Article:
As a sidelight, I note that we had many women playing in our games, far more than you see in net-based pvp games. Even though there was a decided pvp content. I don't care to venture a guess as to why, but I note that the game was a lot richer than a "I beat your brains out" format such as exists in first-person shooters. Negotiation, spying, manipulation, and simply chewing scenery were all part of the fun. And my, oh, my, it WAS fun.

That's a high bar, and it won't work as such, in an MMO format where you log in at any time, and play casually. Part of the appeal is the "I'm going to do this and nothing else for the next 48 hours. Maybe I'll sleep a little."

In order to make player-generated content really work in an MMO, the entire structure needs to be changed, I think. Humans as gnolls outside of Qeynos have limited appeal and a bunch of problems. I mean, it seems like something that might be fun for a little while, but ultimately boring. What would make life interesting is if the gnoll faction had some goals of their own, which put them in sometimes in conflict with the humans of Qeynos, but also with the centaurs in Thundering Steppes, and with orcs everywhere.

Players in a game in which the content revolves around doing quests will resent the intrusion of other players ruining their day, and mucking up their plans. So the point of the game would have to involve goals that are intrinsic to the factions somehow. The best goals would be only partially overlapping, as in, I want to destroy Qeynos, but I also need to gather components for a cure to the plague that's making all the gnoll children sick. That is, you don't want a binary, all-or-nothing, mutually exclusive goal.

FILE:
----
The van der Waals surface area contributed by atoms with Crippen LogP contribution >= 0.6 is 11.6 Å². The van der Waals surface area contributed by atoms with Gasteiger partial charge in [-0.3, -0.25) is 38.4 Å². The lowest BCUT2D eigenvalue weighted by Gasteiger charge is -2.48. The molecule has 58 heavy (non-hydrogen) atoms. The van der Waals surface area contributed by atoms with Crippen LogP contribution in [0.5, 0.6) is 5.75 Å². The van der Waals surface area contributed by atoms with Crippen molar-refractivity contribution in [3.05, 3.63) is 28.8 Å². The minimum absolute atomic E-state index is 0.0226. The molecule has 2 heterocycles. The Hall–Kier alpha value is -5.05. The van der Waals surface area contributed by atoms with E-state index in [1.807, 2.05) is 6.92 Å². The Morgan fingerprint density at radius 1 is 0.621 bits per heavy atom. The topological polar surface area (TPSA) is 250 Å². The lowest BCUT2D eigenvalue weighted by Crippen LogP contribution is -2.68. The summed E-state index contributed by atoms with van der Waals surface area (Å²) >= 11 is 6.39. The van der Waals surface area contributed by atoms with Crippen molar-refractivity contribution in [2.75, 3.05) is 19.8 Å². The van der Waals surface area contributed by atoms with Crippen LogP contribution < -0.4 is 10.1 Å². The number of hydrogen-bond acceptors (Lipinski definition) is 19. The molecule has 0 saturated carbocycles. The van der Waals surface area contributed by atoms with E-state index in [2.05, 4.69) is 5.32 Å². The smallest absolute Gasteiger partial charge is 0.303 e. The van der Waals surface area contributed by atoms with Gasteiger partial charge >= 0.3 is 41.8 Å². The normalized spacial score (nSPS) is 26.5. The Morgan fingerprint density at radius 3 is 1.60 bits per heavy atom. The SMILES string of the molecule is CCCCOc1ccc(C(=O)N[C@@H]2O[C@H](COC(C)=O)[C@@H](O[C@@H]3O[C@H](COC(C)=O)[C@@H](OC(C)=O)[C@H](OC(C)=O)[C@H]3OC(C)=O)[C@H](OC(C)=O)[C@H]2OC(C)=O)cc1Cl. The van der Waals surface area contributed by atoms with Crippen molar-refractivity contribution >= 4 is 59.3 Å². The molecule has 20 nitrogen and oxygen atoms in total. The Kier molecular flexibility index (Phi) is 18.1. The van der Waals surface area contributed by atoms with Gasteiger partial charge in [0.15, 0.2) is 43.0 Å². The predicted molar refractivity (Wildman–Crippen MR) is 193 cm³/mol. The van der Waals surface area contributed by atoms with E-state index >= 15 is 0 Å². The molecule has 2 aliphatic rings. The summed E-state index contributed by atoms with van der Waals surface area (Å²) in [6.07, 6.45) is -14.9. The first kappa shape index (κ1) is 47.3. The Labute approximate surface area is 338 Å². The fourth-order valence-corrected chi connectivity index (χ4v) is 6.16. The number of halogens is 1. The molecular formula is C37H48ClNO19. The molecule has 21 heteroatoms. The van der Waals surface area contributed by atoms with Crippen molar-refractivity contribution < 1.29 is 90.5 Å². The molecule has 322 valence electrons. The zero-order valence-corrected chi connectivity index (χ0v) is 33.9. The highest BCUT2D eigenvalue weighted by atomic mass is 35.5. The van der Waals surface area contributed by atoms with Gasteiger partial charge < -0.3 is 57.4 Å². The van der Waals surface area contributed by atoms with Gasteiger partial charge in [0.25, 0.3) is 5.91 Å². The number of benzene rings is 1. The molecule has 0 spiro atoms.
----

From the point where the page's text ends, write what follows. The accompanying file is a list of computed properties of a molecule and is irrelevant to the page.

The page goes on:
Another thing that doesn't work is the sense of time in an MMO. Time moves very slowly in an MMO or not at all. They are like the old style of TV show, where every episode leaves you exactly where it started. This is antithetical to LARPs and also tabletop roleplaying, where it is axiomatic that what you do matters. Your success or failure has consequences to the world.

Because of this put me down as thinking that should multiplayer games incorporate more ideas from LARPS, it's going to have to involve a lot more rethinking of the genre. In fact, they will likely be enough different that we might not call them MMORPG's at all.


Friday, July 09, 2010

Hello, My Name Is...

I think Wilhelm2451 is on to something. He's been writing about the RealID thing going on with World of Warcraft. In a nutshell, soon you will be required to log in to the WoW official forums with RealID, e.g., your real name.

There are lots of issues with this, that TAGN has posted about before, along with many others in the WoW community.

But now, Wil has found a press release describing how Starcraft II will be tied in with Facebook. Facebook, you see, requires that you use your real name as part of its terms of service. He figures that, while there is as yet no press release for the equivalent for World of Warcraft, it's only time. I think he's right.

This seemed to me to be a good opportunity to explain why I am anonymous. One main reason is much the same as his: I don't really want prospective clients or business associates to know that I game, and that I have as an alter-ego a redheaded, 3 million year old high elf. There are also some things about my personal life that I'm not particularly eager to share with just anybody that happens to run into one of the many faces of Toldain. It would be a distraction, at best, and a security risk at worst.